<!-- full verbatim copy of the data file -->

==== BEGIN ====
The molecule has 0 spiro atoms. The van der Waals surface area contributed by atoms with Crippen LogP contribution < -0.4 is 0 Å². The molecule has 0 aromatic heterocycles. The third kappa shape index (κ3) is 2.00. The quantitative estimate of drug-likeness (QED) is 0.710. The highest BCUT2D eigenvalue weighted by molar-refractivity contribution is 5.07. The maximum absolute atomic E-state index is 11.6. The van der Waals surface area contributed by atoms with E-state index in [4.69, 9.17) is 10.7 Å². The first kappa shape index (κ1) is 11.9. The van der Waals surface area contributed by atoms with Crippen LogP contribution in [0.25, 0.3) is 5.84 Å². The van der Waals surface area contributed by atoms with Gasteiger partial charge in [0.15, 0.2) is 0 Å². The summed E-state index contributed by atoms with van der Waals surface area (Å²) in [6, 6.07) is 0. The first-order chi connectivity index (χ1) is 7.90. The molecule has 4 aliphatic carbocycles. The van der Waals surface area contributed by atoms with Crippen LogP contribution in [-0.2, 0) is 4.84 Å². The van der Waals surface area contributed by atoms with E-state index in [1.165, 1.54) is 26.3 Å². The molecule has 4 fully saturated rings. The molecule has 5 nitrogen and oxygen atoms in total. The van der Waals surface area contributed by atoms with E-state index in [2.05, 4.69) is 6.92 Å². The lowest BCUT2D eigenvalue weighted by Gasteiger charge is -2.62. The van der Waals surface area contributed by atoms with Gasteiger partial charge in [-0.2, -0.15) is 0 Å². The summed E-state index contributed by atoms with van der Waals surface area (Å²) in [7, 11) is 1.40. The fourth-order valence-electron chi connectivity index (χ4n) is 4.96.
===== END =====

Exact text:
The molecule has 0 spiro atoms. The van der Waals surface area contributed by atoms with Crippen LogP contribution < -0.4 is 0 Å². The molecule has 0 aromatic heterocycles. The third kappa shape index (κ3) is 2.00. The quantitative estimate of drug-likeness (QED) is 0.710. The highest BCUT2D eigenvalue weighted by molar-refractivity contribution is 5.07. The maximum absolute atomic E-state index is 11.6. The van der Waals surface area contributed by atoms with E-state index in [4.69, 9.17) is 10.7 Å². The first kappa shape index (κ1) is 11.9. The van der Waals surface area contributed by atoms with Crippen LogP contribution in [0.25, 0.3) is 5.84 Å². The van der Waals surface area contributed by atoms with Gasteiger partial charge in [0.15, 0.2) is 0 Å². The summed E-state index contributed by atoms with van der Waals surface area (Å²) in [6, 6.07) is 0. The first-order chi connectivity index (χ1) is 7.90. The molecule has 4 aliphatic carbocycles. The van der Waals surface area contributed by atoms with Crippen LogP contribution in [-0.2, 0) is 4.84 Å². The van der Waals surface area contributed by atoms with E-state index in [1.165, 1.54) is 26.3 Å². The molecule has 4 fully saturated rings. The molecule has 5 nitrogen and oxygen atoms in total. The van der Waals surface area contributed by atoms with E-state index in [2.05, 4.69) is 6.92 Å². The lowest BCUT2D eigenvalue weighted by Gasteiger charge is -2.62. The van der Waals surface area contributed by atoms with Gasteiger partial charge in [-0.2, -0.15) is 0 Å². The summed E-state index contributed by atoms with van der Waals surface area (Å²) in [7, 11) is 1.40. The fourth-order valence-electron chi connectivity index (χ4n) is 4.96.